Critical environments rely on these inert, safe but environmentally harmful materials

These settings require non-conductive, safe, and clean agents to prevent damage during fire suppression efforts. Yet, the environmental impact of these agents, particularly their GWP, which can be thousands of times that of CO2, has prompted a search for more sustainable alternatives.

In response to the AIM Act’s directives, the fire suppression industry is transforming and exploring new technologies, existing equipment, and substances that meet safety requirements while aligning with environmental goals. Promising alternatives, such as 3M™ Novec™ 1230 Fire Protection Fluid, with significantly lower GWP than traditional HFCs, are already being utilized within the industry.

Parallel to these global policy and industry shifts, advisory committees like the Halons Technical Options Committee (HTOC) have been critical to global warming. Established after the Montreal Protocol in the late 1980s, the HTOC initially concentrated on finding replacements for ozone-depleting halons. As environmental regulations expanded to address climate change, the committee’s scope also widened to include alternatives for HCFCs and HFCs, reflecting a broader concern for ozone depletion and global warming.

In recognition of this expanded role, the HTOC was renamed the Fire Suppression Technical Options Committee (FSTOC) in November 2022, as decided by the parties to the Montreal Protocol. The FSTOC now encompasses a comprehensive approach to evaluating fire suppressants, considering their effectiveness, safety, and environmental impact.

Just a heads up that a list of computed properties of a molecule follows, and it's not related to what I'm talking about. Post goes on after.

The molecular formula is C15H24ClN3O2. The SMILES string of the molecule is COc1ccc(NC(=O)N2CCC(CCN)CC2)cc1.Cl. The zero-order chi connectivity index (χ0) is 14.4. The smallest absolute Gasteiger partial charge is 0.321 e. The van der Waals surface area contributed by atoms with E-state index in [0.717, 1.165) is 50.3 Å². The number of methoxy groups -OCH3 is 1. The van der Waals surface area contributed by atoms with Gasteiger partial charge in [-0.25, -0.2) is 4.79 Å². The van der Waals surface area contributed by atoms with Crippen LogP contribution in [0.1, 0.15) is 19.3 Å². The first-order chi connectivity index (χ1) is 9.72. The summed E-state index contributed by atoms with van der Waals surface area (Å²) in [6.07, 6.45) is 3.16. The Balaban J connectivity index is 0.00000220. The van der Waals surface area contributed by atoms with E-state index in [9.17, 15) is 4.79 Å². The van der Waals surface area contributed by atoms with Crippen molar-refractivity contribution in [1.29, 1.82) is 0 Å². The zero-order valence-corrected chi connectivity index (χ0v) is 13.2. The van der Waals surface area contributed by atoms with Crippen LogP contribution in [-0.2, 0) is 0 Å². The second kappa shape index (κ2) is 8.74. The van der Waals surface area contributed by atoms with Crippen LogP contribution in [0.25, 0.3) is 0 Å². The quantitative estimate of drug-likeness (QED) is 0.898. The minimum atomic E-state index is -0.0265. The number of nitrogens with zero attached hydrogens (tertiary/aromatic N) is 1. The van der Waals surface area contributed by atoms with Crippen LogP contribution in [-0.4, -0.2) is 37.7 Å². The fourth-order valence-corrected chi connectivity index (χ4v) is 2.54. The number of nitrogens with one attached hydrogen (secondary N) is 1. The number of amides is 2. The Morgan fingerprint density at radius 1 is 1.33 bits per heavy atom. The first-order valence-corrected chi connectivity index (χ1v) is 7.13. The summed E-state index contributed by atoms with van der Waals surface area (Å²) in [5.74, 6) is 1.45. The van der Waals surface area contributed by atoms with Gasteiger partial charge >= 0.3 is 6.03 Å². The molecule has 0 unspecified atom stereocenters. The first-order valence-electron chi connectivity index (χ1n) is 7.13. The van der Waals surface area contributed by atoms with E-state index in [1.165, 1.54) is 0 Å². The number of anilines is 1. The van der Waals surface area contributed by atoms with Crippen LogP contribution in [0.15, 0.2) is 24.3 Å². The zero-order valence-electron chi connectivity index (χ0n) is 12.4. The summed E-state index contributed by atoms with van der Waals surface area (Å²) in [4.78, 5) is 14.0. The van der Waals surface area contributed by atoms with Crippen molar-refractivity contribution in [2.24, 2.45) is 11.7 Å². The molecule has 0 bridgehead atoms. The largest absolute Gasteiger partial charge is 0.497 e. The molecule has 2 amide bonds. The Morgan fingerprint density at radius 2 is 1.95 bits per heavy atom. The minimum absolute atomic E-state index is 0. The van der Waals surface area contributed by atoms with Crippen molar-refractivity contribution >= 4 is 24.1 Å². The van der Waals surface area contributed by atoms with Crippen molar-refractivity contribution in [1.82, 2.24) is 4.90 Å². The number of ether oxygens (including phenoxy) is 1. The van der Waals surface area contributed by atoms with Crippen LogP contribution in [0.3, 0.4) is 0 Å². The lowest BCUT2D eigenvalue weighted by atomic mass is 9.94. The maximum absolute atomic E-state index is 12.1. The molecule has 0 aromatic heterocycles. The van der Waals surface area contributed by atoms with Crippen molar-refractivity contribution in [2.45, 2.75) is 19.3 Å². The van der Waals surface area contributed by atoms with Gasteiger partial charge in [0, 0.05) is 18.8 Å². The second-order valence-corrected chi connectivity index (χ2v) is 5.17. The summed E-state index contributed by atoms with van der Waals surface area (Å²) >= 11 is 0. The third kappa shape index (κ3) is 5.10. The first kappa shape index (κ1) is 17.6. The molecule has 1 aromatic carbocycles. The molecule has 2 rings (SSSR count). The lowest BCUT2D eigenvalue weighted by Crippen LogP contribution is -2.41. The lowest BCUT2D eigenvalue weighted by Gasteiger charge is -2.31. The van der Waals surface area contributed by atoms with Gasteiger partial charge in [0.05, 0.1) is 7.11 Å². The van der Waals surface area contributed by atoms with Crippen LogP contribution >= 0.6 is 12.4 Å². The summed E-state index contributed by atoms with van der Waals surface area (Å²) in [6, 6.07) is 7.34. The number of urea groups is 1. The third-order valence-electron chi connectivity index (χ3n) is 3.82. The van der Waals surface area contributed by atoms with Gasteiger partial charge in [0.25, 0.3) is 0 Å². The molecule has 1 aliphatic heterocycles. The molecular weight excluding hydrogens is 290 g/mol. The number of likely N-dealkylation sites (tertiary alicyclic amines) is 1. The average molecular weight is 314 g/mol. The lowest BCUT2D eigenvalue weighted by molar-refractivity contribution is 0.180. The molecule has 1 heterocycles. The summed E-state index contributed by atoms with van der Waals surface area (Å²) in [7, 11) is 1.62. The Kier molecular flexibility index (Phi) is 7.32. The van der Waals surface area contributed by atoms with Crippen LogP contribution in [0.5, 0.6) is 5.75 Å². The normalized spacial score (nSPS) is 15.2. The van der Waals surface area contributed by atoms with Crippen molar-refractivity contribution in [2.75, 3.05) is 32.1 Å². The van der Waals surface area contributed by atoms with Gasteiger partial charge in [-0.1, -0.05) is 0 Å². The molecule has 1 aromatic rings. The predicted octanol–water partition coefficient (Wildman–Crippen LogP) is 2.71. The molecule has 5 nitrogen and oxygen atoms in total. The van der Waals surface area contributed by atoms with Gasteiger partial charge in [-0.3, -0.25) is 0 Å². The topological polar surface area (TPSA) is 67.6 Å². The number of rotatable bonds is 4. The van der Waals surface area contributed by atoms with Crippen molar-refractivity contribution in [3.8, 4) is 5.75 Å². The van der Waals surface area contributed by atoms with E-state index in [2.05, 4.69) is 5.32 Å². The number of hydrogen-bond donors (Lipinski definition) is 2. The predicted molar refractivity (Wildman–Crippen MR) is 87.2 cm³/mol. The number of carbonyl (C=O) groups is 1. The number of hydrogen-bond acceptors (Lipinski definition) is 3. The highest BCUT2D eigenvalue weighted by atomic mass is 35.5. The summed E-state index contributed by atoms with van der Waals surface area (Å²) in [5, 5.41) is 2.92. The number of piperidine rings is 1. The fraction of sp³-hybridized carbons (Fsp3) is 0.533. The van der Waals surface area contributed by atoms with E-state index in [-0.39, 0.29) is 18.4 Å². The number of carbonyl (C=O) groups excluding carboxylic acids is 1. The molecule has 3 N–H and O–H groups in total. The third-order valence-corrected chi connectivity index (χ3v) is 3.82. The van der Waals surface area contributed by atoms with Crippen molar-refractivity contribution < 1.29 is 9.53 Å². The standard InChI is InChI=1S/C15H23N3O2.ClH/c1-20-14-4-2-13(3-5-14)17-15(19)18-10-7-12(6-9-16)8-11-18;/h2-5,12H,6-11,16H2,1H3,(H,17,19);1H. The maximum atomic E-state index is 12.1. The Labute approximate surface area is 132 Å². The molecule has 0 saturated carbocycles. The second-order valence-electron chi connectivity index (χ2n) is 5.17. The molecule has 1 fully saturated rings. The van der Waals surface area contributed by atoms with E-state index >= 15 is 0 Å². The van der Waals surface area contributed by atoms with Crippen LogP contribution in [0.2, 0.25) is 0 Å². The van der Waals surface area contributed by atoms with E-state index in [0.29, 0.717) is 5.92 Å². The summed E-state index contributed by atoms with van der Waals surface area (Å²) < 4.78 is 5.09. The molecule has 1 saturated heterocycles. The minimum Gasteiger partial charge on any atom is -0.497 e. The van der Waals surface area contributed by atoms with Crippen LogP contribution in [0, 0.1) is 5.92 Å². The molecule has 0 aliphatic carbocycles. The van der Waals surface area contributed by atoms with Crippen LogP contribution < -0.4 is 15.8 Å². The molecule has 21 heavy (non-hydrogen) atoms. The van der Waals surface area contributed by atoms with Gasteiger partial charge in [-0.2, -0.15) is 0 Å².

The AIM Act, however, shortens the timeline and accelerates the need to develop new rules and more aggressive rules to ensure that 1) the industry has access to enough material to meet fire suppression needs in the future and 2) the Fire Suppressants are not unintentionally vented.

Background of HFCs in Fire Suppression

Hydrofluorocarbons, or HFCs, were developed to replace substances that harm the ozone layer, like chlorofluorocarbons (CFCs) and halons. They played a crucial part in accelerating halon production’s phaseout, following the Montreal Protocol guidelines, an international treaty to use greenhouse gases and protect the ozone layer. However, it turned out that HFCs are potent greenhouse gases with a long-lasting presence in the atmosphere.